The past few years, I’ve participated in my school’s alumni band as the basketball team played early season tournament games in New York City. I didn’t do so this year, because the games were scheduled around Thanksgiving. The logistics involved with my schedule, which included travel to and from New York City, were just too much, so I decided not to participate this year. I posted as such to Facebook, and one of my friends jokingly responded, “now that you’ve performed at Carnegie Hall, you’re too good for Alumni Band now?” I got a good laugh out of that, but another friend, who performed in both bands with me, also talked about his “tour of highlights where he’s performed.”
It turned into an amusing thread, but it also got me thinking about high points in my life. Now that I’m able to sit down and reflect about it (today, the Friday after Thanksgiving — I’m intentionally avoiding the Black Friday crowds today), I realize that I’ve had my share of life highlights — possibly more than most people have had in their lifetime. Far be it for me to boast about myself — I’m not that kind of person (seriously, I’m not!) — but here are some of the bigger, high profile moments that I’ve had (that I remember).
I’ll start with my most recent. Earlier this month, I’ve had two within the span of four days. As I mentioned already, I performed with my community band at Carnegie Hall on Veteran’s Day. The previous Friday — only three days earlier — I’d given a presentation at PASS Summit. The former is a big moment in my extracurricular career, while the latter is a big one in my professional life.
From my most recent to one of my first: in 1981, my high school marching band was picked to perform in the Macy’s Thanksgiving Day Parade. (You can see a video of my band’s performance here! I’m playing the marching bells; you can actually see me around 0:25 in the video!) I think any young person would pick that as a highlight of his or her life! We were positioned after the Superman balloon and in front of Dave Winfield on the Big Apple float. I remember rehearsing on dark city streets in midtown Manhattan at 3 or 4 in the morning, and all the bands gathered on 34th Street after the parade to perform Christmas Sing-A-Long.
I would have a few more moments with my high school band. We performed at a few NFL games, probably none bigger than the infamous snow game. Yes I was there! We were supposed to perform the halftime show, but they didn’t let us on the field — ostensibly for safety reasons. We performed the national anthem from the stands, and left after halftime. We did not even stay long enough to see the infamous snow plow on the field!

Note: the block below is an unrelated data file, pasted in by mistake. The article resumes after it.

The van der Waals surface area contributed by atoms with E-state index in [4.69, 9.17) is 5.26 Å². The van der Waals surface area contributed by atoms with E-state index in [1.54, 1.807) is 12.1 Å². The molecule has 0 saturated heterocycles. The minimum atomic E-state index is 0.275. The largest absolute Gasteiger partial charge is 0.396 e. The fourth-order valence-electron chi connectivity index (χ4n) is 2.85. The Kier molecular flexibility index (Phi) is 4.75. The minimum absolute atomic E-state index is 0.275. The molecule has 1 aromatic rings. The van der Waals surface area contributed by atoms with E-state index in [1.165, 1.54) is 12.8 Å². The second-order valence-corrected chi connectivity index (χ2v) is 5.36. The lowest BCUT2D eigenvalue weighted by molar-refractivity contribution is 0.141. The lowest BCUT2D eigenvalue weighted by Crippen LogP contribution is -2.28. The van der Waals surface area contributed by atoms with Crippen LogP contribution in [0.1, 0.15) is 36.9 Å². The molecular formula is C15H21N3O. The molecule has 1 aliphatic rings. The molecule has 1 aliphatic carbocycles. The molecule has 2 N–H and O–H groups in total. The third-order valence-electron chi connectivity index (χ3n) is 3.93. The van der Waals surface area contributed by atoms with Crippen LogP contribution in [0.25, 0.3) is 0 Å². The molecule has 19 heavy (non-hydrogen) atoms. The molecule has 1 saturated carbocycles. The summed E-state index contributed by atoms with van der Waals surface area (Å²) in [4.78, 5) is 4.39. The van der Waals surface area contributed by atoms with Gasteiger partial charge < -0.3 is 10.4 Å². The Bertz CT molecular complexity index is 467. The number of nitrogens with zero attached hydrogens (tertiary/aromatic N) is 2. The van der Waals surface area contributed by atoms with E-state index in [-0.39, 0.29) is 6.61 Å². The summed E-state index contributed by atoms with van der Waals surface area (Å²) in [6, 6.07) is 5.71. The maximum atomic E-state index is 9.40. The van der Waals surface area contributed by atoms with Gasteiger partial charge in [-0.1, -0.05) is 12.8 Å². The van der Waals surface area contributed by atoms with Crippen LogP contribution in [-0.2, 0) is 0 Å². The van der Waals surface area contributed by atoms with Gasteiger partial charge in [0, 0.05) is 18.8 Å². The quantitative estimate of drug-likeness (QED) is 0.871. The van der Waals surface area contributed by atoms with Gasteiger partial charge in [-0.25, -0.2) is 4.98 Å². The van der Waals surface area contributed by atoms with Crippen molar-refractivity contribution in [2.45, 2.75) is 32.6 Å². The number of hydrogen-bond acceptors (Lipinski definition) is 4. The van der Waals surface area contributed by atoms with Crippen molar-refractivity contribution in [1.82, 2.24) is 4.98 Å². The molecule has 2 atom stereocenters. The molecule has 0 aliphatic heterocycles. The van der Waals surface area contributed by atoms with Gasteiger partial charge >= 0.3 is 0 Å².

We even got to perform pregame at a few Yankee games! This was especially thrilling for me, as a big Yankee fan! The high point was performing a solo with the band my senior year. As a clarinet player, I had to be miked. I remember playing my solo (which I could play in my sleep) while thinking, “I am playing in the outfield at Yankee Stadium!”
I’ll stop there — you probably couldn’t care less about my life tour — but as you can see, I’ve had a number of “highlight reel” moments throughout my life. Now that I sit back and think about where I’ve been, I realize that I’ve done pretty well — and I’m not finished yet. We’ll see where my next adventure — whatever it may be — takes me.
So, what “highlights” have you experienced in your life? Every now and then, take a moment to sit down and contemplate what you’ve accomplished — and you’ll realize that you’ve done pretty well.
Additionally, Steve Jones came out with an article this morning about the benefits of conferences. Conferences are a great source of learning and networking. Some, such as SQL Saturday, are even free. If you ever have an opportunity to attend a conference or a seminar, I recommend it highly.
People, all too often, make excuses as to why they don’t learn anything new. Monica’s article lists out many of those excuses, and goes on to say why they are all invalid. She goes on to list resources you can use to further your education. It isn’t just about getting a degree or a certificate credential; it’s also about attending conferences and user groups, reading ‘blogs and articles, talking to people and networking, going to your local library, and getting involved with activities. Go read Monica’s article; it’s a great read.
Education is important, and we are always learning. Don’t use lack of money or lack of time as an excuse not to learn. There are many learning resources out there that you can do on your own time and require little or no money. If you’re seriously interested in learning about some topic, take the initiative and go get it. Otherwise, you run the risk of remaining in the same routine rut for the rest of your life.
This isn’t to say I haven’t submitted to anything for 2020. Here’s where I’ve submitted, as of today.
Chicago, March 21: If I’m picked to speak here, it would break new ground for me. Excluding PASS Summit, every SQL Saturday and user group meeting where I’ve spoken have all been within fairly reasonable driving distance from my home in Troy, NY. Chicago is not within reasonable driving distance for me. If I’m selected, my game plan would be to ride out on Amtrak on Thursday night into Friday morning, and return that Saturday night. We’ll see what happens!